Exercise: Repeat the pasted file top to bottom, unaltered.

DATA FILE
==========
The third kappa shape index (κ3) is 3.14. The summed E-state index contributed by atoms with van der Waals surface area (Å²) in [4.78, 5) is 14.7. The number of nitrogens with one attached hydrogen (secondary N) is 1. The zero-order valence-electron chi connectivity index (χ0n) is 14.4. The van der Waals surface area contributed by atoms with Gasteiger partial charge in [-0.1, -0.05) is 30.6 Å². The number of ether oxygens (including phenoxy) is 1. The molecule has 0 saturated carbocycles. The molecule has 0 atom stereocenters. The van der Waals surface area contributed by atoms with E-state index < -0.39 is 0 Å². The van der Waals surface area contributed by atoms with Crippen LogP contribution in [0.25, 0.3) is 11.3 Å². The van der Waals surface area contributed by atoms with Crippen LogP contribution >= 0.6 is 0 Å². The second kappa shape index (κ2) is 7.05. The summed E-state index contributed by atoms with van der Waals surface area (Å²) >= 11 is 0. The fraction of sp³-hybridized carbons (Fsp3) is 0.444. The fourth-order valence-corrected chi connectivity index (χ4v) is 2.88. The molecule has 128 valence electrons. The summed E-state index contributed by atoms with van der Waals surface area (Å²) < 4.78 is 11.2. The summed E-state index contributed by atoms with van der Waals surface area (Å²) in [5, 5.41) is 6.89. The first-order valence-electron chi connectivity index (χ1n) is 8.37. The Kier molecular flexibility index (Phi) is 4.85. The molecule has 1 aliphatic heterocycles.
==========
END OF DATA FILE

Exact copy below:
The third kappa shape index (κ3) is 3.14. The summed E-state index contributed by atoms with van der Waals surface area (Å²) in [4.78, 5) is 14.7. The number of nitrogens with one attached hydrogen (secondary N) is 1. The zero-order valence-electron chi connectivity index (χ0n) is 14.4. The van der Waals surface area contributed by atoms with Gasteiger partial charge in [-0.1, -0.05) is 30.6 Å². The number of ether oxygens (including phenoxy) is 1. The molecule has 0 saturated carbocycles. The molecule has 0 atom stereocenters. The van der Waals surface area contributed by atoms with E-state index < -0.39 is 0 Å². The van der Waals surface area contributed by atoms with Crippen LogP contribution in [0.25, 0.3) is 11.3 Å². The van der Waals surface area contributed by atoms with Crippen LogP contribution >= 0.6 is 0 Å². The second kappa shape index (κ2) is 7.05. The summed E-state index contributed by atoms with van der Waals surface area (Å²) >= 11 is 0. The fraction of sp³-hybridized carbons (Fsp3) is 0.444. The fourth-order valence-corrected chi connectivity index (χ4v) is 2.88. The molecule has 128 valence electrons. The summed E-state index contributed by atoms with van der Waals surface area (Å²) < 4.78 is 11.2. The summed E-state index contributed by atoms with van der Waals surface area (Å²) in [5, 5.41) is 6.89. The first-order valence-electron chi connectivity index (χ1n) is 8.37. The Kier molecular flexibility index (Phi) is 4.85. The molecule has 1 aliphatic heterocycles.